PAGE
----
Subjective measurement of physical activity using questionnaires has prognostic value in COPD. However, their lack of accuracy and large individual variability limit their use for evaluation on an individual basis. We evaluated the capacity of the objective measurement of daily physical activity in patients with COPD using accelerometers to estimate their prognostic value.
In 173 consecutive subjects with moderate to very severe COPD, daily physical activity was measured using a triaxial accelerometer providing a mean of 1-min movement epochs as vector magnitude units (VMUs). Patients were evaluated by lung function testing and 6-min walk, incremental exercise, and constant work rate tests. Patients were followed for 5 to 8 years, and the end points were all-cause mortality, hospitalization for COPD exacerbation, and annual declining FEV1.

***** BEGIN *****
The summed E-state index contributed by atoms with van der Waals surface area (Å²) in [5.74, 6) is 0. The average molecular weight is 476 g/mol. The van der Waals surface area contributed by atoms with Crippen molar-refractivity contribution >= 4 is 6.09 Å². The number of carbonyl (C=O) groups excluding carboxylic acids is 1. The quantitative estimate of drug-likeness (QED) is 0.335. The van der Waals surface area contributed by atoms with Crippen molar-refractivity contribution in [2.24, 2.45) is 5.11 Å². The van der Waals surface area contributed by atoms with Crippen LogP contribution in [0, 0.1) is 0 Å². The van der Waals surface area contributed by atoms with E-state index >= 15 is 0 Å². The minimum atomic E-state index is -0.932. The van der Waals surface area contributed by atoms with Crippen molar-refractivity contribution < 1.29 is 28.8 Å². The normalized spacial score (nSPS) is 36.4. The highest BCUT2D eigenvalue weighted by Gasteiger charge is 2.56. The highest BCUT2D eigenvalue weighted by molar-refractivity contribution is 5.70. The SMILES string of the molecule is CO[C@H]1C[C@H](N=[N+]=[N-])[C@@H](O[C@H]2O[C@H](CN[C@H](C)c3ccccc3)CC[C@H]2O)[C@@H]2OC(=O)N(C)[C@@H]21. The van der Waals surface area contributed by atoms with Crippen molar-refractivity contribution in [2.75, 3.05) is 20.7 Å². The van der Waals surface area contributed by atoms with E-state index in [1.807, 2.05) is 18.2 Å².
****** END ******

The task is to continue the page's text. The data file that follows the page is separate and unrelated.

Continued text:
After adjusting for relevant confounders, a high VMU decreased the mortality risk (adjusted hazard ratio [HR], 0.986; 95% CI, 0.981-0.992), and in a multivariate model, comorbidity, endurance time, and VMU were retained as independent predictors of mortality. The time until first admission due to COPD exacerbation was shorter for the patients with lower levels of VMU (adjusted HR, 0.989; 95% CI, 0.983-0.995). Moreover, patients with higher VMU had a lower hospitalization risk than those with a low VMU (adjusted incidence rate ratio, 0.099; 95% CI, 0.033-0.293). In contrast, VMU was not identified as an independent predictor of the annual FEV1 decline.
The objective measurement of the daily physical activity in patients with COPD using an accelerometer constitutes an independent prognostic factor for mortality and hospitalization due to severe exacerbation.